• Scott McInnes

84 | Great questions to ask before change

People don't like change and, as a result, we aren't all that good at it.

However, Google wanted to change all that. Googlegeist, the tech giant's employee survey, revealed that less than 50 percent of its employees were inspired by their leaders in the midst of the change, with the same low percentage not even understanding why the change was being made in the first place.

And given how often change occurs in tech, those were pretty worrying stats. So, Google being what it is, decided to change how it changed things. And so followed a thorough review of all the major change management thinking out there and as a result, Google created its own four-phased approach with four sets of accompanying questions.

Phase 1 - “WHY?”

The first phase deals with a simple but often unasked question - WHY? Is the change even necessary? It's amazing how often companies start down the change path without first asking themselves that question. One that could save a lot of heartache and budget!

  • Why is making a change necessary? Right now?

  • Does making a change align with your vision and aspirations?

  • What problem are you trying to solve?

  • What are the threats and opportunities?

  • What diverse input is needed and from whom about why a change is necessary before the decision is made.

Phase 2 - “WHAT?”

On to the next phase.WHAT? Here, it's about being really clear about exactly what it is you want to achieve.. This clarity acts as a second safety net, forcing you to again think about whether, once you've identified what the change is, whether it is strictly necessary. The uncertainty of change is what worries most people - 'what's it going to mean for me' is chief among the questions your people are likely asking. So getting really granular on the what allows our people to get a better handle on it and, in turn become more comfortable with it..

  • Is your strategy changing? - Are you suggesting a new priority or direction

  • What is the desired future state?

  • What are the risks/trade-offs of getting to future state?

  • What will success & failure look like?

  • What are the contrary opinions or alternatives?

  • Who owns the final decision? Is there alignment?

Phase 3 - “WHO?”

Google then moves on to Phase 3 and asks WHO? We know that one of the biggest reasons change fails is that people aren't on the bus. They don't feel bought into the change either rationally or emotionally (and BOTH are important). By asking WHO, the person or team driving the change is forced to think through the change from the perspective of those who'll have to actually live with it!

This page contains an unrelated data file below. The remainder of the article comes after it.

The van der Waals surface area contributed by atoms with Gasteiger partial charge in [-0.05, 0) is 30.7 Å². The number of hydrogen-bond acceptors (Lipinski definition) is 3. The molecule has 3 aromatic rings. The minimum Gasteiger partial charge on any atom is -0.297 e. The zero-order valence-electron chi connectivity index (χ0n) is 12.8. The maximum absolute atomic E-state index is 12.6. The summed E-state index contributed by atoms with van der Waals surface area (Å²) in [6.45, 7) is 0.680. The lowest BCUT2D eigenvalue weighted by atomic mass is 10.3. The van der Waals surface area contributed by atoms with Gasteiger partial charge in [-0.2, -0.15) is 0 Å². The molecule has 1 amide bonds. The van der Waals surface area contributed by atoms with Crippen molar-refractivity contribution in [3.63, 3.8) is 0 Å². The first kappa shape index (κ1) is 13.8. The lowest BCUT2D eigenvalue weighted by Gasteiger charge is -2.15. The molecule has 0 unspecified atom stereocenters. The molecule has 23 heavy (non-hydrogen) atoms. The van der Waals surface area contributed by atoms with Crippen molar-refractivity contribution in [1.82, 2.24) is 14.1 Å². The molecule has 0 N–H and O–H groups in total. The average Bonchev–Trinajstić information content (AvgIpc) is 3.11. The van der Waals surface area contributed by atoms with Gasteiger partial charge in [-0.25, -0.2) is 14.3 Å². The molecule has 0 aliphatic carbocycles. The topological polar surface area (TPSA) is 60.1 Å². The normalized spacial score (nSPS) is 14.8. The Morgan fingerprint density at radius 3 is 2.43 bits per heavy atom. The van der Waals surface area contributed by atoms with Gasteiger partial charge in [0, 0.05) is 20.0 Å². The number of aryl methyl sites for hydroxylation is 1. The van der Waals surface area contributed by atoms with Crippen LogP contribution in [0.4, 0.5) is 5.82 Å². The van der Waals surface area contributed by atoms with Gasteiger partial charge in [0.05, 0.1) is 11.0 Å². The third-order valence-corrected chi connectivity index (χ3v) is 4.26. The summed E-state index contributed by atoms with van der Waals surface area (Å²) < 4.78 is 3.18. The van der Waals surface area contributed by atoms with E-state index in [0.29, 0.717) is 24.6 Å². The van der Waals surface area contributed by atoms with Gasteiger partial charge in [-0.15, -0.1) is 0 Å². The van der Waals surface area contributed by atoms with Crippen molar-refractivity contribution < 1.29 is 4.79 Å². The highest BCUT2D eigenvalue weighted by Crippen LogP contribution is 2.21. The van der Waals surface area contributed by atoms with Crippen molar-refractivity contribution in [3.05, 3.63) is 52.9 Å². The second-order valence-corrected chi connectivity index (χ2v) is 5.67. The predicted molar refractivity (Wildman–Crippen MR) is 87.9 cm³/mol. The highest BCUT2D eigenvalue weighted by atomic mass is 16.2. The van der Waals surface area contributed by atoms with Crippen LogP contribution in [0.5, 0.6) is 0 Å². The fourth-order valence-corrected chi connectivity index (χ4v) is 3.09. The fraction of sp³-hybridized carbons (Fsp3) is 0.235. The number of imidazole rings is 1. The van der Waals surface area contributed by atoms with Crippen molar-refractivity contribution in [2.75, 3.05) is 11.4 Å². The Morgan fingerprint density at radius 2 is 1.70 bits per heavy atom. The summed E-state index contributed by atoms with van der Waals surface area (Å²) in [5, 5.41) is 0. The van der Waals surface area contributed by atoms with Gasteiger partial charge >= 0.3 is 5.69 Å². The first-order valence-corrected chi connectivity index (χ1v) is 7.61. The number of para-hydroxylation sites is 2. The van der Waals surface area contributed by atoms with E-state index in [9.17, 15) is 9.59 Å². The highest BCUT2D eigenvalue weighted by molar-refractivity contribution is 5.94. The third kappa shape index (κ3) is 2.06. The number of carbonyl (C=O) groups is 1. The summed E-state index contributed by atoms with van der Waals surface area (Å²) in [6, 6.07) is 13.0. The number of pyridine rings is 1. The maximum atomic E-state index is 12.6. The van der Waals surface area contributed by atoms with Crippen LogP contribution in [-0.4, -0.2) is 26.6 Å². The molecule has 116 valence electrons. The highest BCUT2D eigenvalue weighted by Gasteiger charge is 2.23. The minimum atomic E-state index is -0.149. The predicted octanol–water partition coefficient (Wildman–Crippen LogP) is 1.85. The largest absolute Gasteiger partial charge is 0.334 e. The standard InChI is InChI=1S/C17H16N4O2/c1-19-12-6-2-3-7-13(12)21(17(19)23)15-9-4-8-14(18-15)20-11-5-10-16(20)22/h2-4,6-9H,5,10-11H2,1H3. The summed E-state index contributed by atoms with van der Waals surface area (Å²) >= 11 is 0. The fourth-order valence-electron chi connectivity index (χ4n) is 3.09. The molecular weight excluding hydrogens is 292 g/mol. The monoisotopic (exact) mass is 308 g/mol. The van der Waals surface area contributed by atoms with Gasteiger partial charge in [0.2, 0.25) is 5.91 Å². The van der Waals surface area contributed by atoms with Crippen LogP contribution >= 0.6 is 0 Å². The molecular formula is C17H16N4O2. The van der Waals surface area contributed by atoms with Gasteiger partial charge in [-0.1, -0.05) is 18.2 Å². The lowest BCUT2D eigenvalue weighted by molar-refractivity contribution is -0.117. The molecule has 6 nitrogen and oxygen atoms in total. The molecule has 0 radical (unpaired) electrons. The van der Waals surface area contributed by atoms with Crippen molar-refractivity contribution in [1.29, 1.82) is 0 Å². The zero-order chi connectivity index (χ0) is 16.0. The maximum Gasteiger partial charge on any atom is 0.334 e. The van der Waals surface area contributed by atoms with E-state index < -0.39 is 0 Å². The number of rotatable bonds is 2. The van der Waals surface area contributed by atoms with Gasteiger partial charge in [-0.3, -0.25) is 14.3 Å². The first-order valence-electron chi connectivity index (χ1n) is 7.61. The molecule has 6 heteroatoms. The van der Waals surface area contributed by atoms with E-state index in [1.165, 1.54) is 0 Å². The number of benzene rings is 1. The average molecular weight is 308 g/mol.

• Who is being impacted by the change?

  • Who are the key stakeholders that need to buy-in?

  • Who should be involved in leading this change?

  • Who will resist the change and how can you help them through the transition?

Phase 4 - “HOW?”

Often those driving change just want to jump straight into this phase - the doing (becuase what's change if you arent actually changing things, right?)

During change, it tends to be the process that people worry about, not necessarily the change itself. So being clear on HOW you'll implement the change and, with a good understanding of WHO, knowing how to communicate it, gives you a much better chance of bringing people with you.

  • How will you execute the change?

  • How will you communicate the change?

  • How will you make the change stick?

  • How will you lead through the change?

  • How will you know if you are successful?

  • How will you measure the change?

Google saw amazing results

Having created and adopted this new approach to change, Google saw that it dramatically improved the adoption rate of change - to 90%.

Like most things in life, next time you;re planning a change in your organisation, just go straight to Google. Because when it comes to successfully implementing change, they've already got the answer!

You can find out more about this and about Googles other people strategies at https://rework.withgoogle.com/

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